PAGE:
• Parenting An Addicted Child Through Recovery | Kim Muench | Episode 84

  • No parent dreams of parenting an addicted child. We dream of the joys of parenting and of seeing our child live an amazing life. But sometimes life throws us a curve ball and our teen or twenty-something becomes addicted. It can happen in so many ways but, no matter how it starts, the heartbreak is still there. Mighty Parenting podcast host Sandy Fowler talks with Kim Muench about how to parent an addicted child well. They’ll discuss parenting tips for that as well as loving your child through recovery. Kim has been there and shares her family’s story in this touching and hope-filled conversation.



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    A Favorite Quote from the Show: 

    “Parenting a child with an addiction requires us to love and support them where they are.”

    High Points of Our Conversation on Parenting an Addicted Child:

    loving your child through addictionKim’s aha moment came during a phone call from her son. He called her and said, “Mom, I need help. I spent the day recovering from an alcohol binge and I can’t remember the last three days of my life.” This was the moment when Kim could no longer ignore the signs she had seen.

    The one thing Kim did not do was waste time berating herself. When you love someone who has a problem, there is no time to beat yourself up. It isn’t productive and it won’t help the person with the problem.

    The sign’s of Nick’s alcohol addiction were subtle. His grades didn’t suffer and he didn’t lose friends. However, Kim knew in her gut there was a problem.

    Don’t minimize your feelings. If you know in your gut there is a problem then act on that feeling.

    Kim was scared when she saw signs of Nick’s alcohol abuse. She didn’t know how to solve the problem, thereby increasing the tendency to ignore the problem. 

    Kim believes if she used punitive parenting strategies, grounding her son or taking things away, it wouldn’t have helped. He was using alcohol to medicate feelings he couldn’t share.

    Parenting a child with an addiction requires us to love and support them where they are. We shouldn’t do too much for them. Although it’s hard to watch them struggle, that is how they learn and build resilience.

    One night Kim faced an extremely challenging time. She was sleepless and struggling with her emotions. The next morning she had the realization that she did not know why her son was in this world or what experiences he needed to have. Her job was simply to love him and support him along the way. This was freeing for her as she gave up responsibility for her son’s actions and focused on her own.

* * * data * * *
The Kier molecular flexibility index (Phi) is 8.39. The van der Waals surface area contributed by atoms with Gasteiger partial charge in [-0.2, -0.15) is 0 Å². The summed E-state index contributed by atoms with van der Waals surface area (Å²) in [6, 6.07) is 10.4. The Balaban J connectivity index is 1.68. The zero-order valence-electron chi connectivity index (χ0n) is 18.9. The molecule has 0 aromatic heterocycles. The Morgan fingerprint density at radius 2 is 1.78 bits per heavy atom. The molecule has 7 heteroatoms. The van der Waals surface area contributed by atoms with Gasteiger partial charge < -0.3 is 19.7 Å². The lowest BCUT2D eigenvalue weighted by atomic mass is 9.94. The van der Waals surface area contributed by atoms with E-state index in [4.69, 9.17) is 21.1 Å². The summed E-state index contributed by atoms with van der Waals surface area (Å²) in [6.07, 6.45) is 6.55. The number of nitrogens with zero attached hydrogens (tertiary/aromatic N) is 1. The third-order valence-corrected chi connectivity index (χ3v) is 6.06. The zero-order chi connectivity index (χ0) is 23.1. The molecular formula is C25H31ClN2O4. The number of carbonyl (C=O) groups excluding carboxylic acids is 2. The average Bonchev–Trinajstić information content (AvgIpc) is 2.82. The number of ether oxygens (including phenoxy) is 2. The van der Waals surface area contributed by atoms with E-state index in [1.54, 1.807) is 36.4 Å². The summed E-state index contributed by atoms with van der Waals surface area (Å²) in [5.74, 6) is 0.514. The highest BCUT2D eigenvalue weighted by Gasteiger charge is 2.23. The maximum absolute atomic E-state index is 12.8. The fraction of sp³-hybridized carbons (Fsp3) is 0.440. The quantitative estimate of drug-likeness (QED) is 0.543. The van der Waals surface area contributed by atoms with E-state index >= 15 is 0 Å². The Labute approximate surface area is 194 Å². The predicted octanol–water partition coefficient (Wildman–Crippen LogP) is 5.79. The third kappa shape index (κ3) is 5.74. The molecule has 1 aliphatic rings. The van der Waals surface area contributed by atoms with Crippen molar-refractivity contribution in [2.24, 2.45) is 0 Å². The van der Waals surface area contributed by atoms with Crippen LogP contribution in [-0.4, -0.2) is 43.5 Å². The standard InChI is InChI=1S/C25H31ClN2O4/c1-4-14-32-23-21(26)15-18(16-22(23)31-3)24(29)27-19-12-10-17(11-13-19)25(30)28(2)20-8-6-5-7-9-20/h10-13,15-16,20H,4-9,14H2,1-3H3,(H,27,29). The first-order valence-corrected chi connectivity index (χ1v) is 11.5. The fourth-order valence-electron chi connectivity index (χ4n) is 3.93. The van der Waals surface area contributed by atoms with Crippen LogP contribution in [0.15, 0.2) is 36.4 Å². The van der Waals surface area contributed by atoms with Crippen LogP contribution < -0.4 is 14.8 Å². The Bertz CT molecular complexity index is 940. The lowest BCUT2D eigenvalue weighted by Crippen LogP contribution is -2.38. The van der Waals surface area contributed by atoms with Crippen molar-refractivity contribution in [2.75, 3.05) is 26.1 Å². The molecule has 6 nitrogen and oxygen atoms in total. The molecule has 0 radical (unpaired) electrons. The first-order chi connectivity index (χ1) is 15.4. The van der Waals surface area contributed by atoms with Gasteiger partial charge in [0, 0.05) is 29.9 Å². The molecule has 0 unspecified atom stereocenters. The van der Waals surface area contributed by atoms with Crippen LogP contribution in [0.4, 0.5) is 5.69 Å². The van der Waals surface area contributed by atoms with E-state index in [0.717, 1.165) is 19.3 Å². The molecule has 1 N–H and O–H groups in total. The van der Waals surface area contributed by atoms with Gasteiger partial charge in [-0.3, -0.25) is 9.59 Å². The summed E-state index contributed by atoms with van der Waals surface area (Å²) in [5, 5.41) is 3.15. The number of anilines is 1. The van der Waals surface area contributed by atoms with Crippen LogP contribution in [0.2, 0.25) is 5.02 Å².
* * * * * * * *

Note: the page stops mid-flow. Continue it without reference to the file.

In order to be emotionally available to our teens we need to work on ourselves. This allows us to be present for them, to simply listen without getting angry or overreacting. 

    If you are concerned about your child, have a conversation. Share your concern with them. Tell them what you see and why you are concerned. Do not do this when they are under the influence of drugs or alcohol.

    Adolescence is just a phase of our child’s life. Granted, it’s a long phase, but it’s still just a phase. This is a key time to establish a relationship that is built on love, trust and belief in our child.

    Don’t intervene and fix things when they struggle. Instead ask, “How can I best support you?”

    When we build communication with our teens we want them to open up to us. In order for this to happen they have to feel we’re on their side. They need to be seen and heard for who they are rather than who we want them to be.

    In order to do all of this, we must be emotionally connected to ourselves.

    Resources Mentioned in Show:

    Contact Kim directly to purchase a copy of her book.

    Our Guest: Kim Muench

    Kim Muench parenting coachKim Muench is the mother of five, ages 13-31, and a Jai Institute for Parenting certified parent coach whose favorite population are the parents of preteens and older!   Passionate about educating, supporting and encouraging parents, Kim’s personal approach and the one she coaches parents to adopt is a “with” rather than over relationship.  Kim guides parents with compassion and without judgment into happier, healthier relationships with their sons and daughters because she is a parent who has been through many challenges in her own journey, including teen pregnancy as well as addiction.

    In addition, Kim is a published author who began by writing in 2011 with a memoir entitled My Mothers Footprints: A Story of Faith, Calm, Courage, Patience and Grace, she is currently working on her second book entitled Becoming Me While Raising You, A Mother’s Journey to Self Through Parenting.  Kim has been published on sites such as Suburban Parent Magazine (Dallas/Fort Worth), A Fine Parent, The Conscious Parent Blog, The Huffington Post, and she has a newspaper column in her hometown paper.  Able to work with parents no matter where they live, Kim enjoys facilitating support groups and workshops for parents of teens in the DFW Metroplex.

    To learn more or connect with our guest visit http://realifeparentguide.com